Friday, April 22, 2011

Breeding Siskin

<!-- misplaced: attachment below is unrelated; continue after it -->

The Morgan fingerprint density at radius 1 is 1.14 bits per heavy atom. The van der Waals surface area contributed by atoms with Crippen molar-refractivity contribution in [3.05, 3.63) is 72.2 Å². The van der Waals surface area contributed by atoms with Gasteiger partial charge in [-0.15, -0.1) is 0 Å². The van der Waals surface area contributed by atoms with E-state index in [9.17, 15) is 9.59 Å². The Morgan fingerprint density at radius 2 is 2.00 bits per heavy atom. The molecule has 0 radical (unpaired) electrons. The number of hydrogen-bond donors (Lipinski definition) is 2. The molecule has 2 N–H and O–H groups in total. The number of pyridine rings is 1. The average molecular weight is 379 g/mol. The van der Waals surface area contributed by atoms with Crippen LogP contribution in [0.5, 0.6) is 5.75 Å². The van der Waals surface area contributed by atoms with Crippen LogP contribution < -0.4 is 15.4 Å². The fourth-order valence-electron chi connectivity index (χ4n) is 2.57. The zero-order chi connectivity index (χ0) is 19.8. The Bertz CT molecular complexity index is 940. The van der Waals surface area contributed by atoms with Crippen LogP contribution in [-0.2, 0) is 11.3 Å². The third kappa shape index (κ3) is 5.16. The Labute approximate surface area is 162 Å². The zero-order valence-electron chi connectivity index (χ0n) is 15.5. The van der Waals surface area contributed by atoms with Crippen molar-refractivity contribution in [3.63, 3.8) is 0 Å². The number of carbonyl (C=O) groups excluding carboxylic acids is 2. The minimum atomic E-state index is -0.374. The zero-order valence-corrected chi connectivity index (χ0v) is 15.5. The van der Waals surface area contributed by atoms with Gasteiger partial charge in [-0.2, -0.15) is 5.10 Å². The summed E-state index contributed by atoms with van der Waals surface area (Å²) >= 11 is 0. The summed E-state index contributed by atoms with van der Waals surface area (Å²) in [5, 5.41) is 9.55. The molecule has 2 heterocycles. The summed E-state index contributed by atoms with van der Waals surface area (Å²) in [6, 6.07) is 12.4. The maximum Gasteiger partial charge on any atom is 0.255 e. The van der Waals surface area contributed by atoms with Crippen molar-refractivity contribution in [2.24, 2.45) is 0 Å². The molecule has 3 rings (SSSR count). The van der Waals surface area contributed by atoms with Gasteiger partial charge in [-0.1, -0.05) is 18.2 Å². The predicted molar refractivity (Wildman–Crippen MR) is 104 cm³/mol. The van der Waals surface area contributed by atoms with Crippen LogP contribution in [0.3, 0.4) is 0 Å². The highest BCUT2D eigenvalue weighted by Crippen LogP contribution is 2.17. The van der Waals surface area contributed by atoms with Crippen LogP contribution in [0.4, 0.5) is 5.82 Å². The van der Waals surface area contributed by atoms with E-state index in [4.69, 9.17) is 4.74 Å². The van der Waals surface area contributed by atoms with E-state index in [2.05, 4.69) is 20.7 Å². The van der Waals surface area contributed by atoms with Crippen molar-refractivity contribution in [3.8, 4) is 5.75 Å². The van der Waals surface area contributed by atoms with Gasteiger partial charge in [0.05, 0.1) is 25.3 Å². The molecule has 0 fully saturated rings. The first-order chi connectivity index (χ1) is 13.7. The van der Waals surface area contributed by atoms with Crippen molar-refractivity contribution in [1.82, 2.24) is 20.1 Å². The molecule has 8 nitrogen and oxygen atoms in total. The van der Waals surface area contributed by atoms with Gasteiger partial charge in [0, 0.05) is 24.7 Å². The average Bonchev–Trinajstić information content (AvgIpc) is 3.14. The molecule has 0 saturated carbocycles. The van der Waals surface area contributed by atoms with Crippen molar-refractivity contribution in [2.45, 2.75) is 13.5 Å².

Erika took this photo while I gently blew on this Pine Siskin's breast and belly.  Lacking a cloacal protuberance, this siskin is female. The bird has an obvious and well-developed brood patch.  In most passerines, only the females develop brood patches. Beginning birders are sometimes surprised that birds' feathers grow in tracts, not all over their bodies.  Breeding birds lose the few pinfeathers that sometimes grow between the tracts and the naked skin becomes highly vascularized.  The result is a brood patch, which birds use to incubate their eggs.  Breeding bird surveyors cite brood patches as physiological evidence of breeding.  This record is a good one for southeastern Minnesota.  Siskins do not breed here every year, usually only after invasion years.  Siskins are early breeders--this photo was taken on 21 April 2011 in Northfield. This bird, banded and released unharmed, is the second breeding siskin of the 2011 spring.

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